I can’t say that too much of anything is a good thing, I’d never have thought that I would have a problem with the Water Hyacinth, this water floating plant is spreading at a very fast pace, practically taken over my pond. Water hyacinth are free-floating perennial aquatic plants native to tropical South America. One of the fastest growing plants known, water hyacinth reproduces primarily by way of runners or stolons, which eventually form daughter plants. They provide a food source for gold fish when used in man-made ponds, also help to keep water clean, and provide oxygen.
Although I do have to say that the flowers are beautiful but usually last only a day or so, and the leaves are glossy green, the air pockets in the bulbous areas keep the plant afloat. I think the problem is that my pond is too small and this is spreading too fast, I gave some of them to my second sister but hers are not doing well at all, they’re yellowish and her fish apparently ate all the roots. My roots are still intact, and the long thick black roots provide spawning and hiding places for my fish, I now have at least 6 to 7 new baby fish. Of course another benefit is the nutrient absorbing qualities of the plant, they help to control the algae in the water.
In some areas, these are used as cattle food and in biogas production. Recently, they have also begun to be used in wastewater treatment due to their fast growth and ability to tolerate high levels of pollution. Parts of the plant are also used in the production of traditional handicrafts in Southeast Asia, some samples of mats, baskets, and sofa below.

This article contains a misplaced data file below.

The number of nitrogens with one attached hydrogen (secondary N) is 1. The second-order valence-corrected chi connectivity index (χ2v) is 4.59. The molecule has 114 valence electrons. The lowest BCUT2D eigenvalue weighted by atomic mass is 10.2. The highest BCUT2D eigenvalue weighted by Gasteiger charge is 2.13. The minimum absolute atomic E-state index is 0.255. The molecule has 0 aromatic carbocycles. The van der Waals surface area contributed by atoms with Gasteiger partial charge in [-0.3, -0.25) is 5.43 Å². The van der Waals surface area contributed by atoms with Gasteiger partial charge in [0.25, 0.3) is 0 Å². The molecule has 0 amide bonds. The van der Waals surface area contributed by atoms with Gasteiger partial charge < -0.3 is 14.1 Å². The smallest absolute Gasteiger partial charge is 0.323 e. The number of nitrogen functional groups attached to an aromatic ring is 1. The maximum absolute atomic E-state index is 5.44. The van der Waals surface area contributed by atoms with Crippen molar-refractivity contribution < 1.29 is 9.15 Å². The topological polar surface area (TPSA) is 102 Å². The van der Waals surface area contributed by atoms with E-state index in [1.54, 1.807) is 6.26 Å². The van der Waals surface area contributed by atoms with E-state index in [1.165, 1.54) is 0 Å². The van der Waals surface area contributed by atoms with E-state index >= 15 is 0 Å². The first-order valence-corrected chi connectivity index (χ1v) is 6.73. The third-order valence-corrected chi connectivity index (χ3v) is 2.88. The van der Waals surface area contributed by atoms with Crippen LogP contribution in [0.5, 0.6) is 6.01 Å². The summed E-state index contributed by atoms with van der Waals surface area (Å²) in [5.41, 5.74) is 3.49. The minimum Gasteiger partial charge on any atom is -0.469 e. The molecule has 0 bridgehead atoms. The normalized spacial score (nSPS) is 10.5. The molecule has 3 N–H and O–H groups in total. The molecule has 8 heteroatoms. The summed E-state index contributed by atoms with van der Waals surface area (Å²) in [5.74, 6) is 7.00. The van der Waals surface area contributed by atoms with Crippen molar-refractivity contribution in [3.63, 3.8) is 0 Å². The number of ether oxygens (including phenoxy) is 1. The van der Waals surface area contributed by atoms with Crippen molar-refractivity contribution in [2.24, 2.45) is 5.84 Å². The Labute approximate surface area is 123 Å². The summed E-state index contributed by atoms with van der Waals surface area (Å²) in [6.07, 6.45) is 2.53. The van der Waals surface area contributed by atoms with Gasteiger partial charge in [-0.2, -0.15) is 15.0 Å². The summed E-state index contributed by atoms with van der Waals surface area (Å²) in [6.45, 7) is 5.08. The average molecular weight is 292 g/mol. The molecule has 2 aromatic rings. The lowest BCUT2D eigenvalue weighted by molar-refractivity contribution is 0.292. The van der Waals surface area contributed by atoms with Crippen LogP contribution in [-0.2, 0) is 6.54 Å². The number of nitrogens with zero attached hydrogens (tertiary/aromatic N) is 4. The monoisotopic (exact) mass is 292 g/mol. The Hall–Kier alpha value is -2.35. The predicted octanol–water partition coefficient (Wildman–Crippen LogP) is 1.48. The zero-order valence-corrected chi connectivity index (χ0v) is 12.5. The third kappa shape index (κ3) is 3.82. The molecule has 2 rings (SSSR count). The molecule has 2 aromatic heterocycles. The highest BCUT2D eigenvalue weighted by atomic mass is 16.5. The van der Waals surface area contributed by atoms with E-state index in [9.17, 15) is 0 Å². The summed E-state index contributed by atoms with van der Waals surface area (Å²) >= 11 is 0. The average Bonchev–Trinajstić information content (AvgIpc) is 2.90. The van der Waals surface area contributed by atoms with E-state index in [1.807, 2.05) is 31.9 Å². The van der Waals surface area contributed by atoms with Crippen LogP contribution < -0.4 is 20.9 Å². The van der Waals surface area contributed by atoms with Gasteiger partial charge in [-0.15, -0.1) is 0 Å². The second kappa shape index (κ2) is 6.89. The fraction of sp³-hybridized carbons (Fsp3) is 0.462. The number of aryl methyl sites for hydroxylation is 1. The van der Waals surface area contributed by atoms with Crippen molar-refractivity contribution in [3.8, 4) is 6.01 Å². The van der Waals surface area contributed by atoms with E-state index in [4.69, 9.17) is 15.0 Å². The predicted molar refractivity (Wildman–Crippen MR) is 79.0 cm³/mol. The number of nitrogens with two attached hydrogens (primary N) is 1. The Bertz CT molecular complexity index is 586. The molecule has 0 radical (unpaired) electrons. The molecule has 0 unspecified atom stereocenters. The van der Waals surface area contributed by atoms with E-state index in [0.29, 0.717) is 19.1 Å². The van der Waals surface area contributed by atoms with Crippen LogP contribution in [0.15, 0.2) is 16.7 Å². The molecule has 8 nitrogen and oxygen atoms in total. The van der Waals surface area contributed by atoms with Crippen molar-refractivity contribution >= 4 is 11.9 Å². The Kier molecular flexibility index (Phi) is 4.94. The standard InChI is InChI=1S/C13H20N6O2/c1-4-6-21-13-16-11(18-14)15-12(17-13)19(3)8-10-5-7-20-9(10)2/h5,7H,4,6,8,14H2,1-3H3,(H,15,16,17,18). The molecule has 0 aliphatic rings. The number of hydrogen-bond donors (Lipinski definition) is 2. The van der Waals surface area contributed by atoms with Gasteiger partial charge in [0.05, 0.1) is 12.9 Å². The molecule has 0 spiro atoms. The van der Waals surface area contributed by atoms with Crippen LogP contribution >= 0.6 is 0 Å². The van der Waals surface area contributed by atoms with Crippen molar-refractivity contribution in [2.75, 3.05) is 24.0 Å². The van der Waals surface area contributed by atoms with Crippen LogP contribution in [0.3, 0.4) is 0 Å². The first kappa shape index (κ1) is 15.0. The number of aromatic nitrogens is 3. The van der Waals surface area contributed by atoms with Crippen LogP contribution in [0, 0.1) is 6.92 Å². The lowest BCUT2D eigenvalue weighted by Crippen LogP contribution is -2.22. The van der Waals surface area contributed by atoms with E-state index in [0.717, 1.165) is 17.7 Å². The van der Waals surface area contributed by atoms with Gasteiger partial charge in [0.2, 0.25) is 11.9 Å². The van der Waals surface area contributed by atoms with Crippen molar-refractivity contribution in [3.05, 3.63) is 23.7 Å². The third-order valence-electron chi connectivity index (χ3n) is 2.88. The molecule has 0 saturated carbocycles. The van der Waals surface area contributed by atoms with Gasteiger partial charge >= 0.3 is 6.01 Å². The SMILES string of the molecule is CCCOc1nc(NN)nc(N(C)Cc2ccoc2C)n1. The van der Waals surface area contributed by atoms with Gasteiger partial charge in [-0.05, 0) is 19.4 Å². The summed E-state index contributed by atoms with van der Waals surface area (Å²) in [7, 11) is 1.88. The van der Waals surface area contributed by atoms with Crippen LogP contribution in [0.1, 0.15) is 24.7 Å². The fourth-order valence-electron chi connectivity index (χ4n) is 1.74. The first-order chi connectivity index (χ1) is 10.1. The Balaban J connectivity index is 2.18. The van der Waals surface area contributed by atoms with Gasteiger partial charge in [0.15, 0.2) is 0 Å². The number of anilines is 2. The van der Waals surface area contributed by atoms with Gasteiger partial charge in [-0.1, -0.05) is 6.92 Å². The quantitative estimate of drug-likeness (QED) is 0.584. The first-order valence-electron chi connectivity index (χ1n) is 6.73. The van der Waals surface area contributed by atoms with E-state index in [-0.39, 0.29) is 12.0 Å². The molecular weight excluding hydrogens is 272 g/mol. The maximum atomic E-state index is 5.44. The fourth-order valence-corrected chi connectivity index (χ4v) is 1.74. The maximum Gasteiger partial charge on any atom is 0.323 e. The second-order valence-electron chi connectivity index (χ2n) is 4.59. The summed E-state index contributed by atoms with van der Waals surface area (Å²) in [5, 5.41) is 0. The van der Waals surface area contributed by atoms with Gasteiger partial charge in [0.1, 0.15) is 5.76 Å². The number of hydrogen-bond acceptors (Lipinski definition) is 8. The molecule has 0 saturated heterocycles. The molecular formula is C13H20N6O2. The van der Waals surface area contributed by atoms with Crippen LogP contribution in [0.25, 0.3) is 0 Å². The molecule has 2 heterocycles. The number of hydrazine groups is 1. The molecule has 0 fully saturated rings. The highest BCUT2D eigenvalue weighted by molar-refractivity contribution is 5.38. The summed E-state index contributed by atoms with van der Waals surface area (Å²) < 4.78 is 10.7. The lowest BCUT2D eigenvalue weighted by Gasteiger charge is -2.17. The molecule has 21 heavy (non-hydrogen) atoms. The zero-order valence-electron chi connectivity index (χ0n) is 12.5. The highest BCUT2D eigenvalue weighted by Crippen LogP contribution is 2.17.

Water Hyacinth Mat, this is natural flooring water hyacinth rug / mat / carpet with plaited style. It makes your room warm and nice looking. Made in Vietnam.
Water Hyacinth Basket. Made in Vietnam.
Water Hyacinth Mat. Made in Thailand.
This is a Water Hyacinth sofa, corner unit, selling at $951.00. Made in Thailand.
This is an interesting read by morungexpress, August 26, 2008: Water hyacinth turns into exotic handicrafts
Of course, this is one way of controlling the Water Hyacinth, and I do have to say that it’s a very creative way of doing it by turning them into handicrafts. Another way is to Bamboo stakes placed to control water hyacinth at Lake Tempe.
These bamboo tripods form bungkas, large man-made circles of floating vegetation. These serve as fish traps, attracting fish during the rainy seaons. As water levels drop towards the dry season, a fine bamboo fence is built around the bungka, trapping the fish.